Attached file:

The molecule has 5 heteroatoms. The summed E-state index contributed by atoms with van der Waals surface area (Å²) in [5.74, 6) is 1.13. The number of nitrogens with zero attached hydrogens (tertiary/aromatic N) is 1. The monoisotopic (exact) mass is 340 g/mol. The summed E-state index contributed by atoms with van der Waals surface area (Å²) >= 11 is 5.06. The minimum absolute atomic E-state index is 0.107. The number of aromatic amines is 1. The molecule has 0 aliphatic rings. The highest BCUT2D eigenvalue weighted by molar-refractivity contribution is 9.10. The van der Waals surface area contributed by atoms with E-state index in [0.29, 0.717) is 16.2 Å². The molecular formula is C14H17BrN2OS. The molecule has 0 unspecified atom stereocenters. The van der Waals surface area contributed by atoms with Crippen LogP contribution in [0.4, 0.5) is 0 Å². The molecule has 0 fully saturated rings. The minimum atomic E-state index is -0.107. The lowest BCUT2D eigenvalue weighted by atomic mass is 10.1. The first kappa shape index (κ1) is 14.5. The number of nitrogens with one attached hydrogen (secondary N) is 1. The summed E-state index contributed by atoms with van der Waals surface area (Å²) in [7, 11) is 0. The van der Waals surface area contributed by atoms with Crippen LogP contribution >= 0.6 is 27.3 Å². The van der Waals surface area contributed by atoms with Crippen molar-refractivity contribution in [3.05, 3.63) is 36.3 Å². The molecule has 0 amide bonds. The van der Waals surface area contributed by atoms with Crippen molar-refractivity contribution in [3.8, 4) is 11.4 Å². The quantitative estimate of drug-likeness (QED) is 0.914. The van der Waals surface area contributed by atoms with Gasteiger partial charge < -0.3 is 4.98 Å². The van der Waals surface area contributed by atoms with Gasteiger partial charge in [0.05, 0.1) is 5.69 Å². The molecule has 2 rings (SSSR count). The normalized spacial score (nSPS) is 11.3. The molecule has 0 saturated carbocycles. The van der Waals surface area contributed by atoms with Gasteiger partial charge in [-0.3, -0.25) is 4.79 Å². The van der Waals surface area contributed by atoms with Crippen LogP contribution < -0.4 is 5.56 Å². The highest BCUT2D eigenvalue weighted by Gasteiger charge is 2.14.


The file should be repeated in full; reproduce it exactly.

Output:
The molecule has 5 heteroatoms. The summed E-state index contributed by atoms with van der Waals surface area (Å²) in [5.74, 6) is 1.13. The number of nitrogens with zero attached hydrogens (tertiary/aromatic N) is 1. The monoisotopic (exact) mass is 340 g/mol. The summed E-state index contributed by atoms with van der Waals surface area (Å²) >= 11 is 5.06. The minimum absolute atomic E-state index is 0.107. The number of aromatic amines is 1. The molecule has 0 aliphatic rings. The highest BCUT2D eigenvalue weighted by molar-refractivity contribution is 9.10. The van der Waals surface area contributed by atoms with E-state index in [0.29, 0.717) is 16.2 Å². The molecular formula is C14H17BrN2OS. The molecule has 0 unspecified atom stereocenters. The van der Waals surface area contributed by atoms with Crippen LogP contribution in [0.4, 0.5) is 0 Å². The molecule has 0 fully saturated rings. The minimum atomic E-state index is -0.107. The lowest BCUT2D eigenvalue weighted by atomic mass is 10.1. The first kappa shape index (κ1) is 14.5. The number of nitrogens with one attached hydrogen (secondary N) is 1. The summed E-state index contributed by atoms with van der Waals surface area (Å²) in [7, 11) is 0. The van der Waals surface area contributed by atoms with Crippen LogP contribution >= 0.6 is 27.3 Å². The van der Waals surface area contributed by atoms with Crippen molar-refractivity contribution in [3.05, 3.63) is 36.3 Å². The molecule has 0 amide bonds. The van der Waals surface area contributed by atoms with Crippen molar-refractivity contribution in [3.8, 4) is 11.4 Å². The quantitative estimate of drug-likeness (QED) is 0.914. The van der Waals surface area contributed by atoms with Gasteiger partial charge < -0.3 is 4.98 Å². The van der Waals surface area contributed by atoms with Gasteiger partial charge in [0.05, 0.1) is 5.69 Å². The molecule has 2 rings (SSSR count). The normalized spacial score (nSPS) is 11.3. The molecule has 0 saturated carbocycles. The van der Waals surface area contributed by atoms with Gasteiger partial charge in [-0.3, -0.25) is 4.79 Å². The van der Waals surface area contributed by atoms with Crippen LogP contribution < -0.4 is 5.56 Å². The highest BCUT2D eigenvalue weighted by Gasteiger charge is 2.14.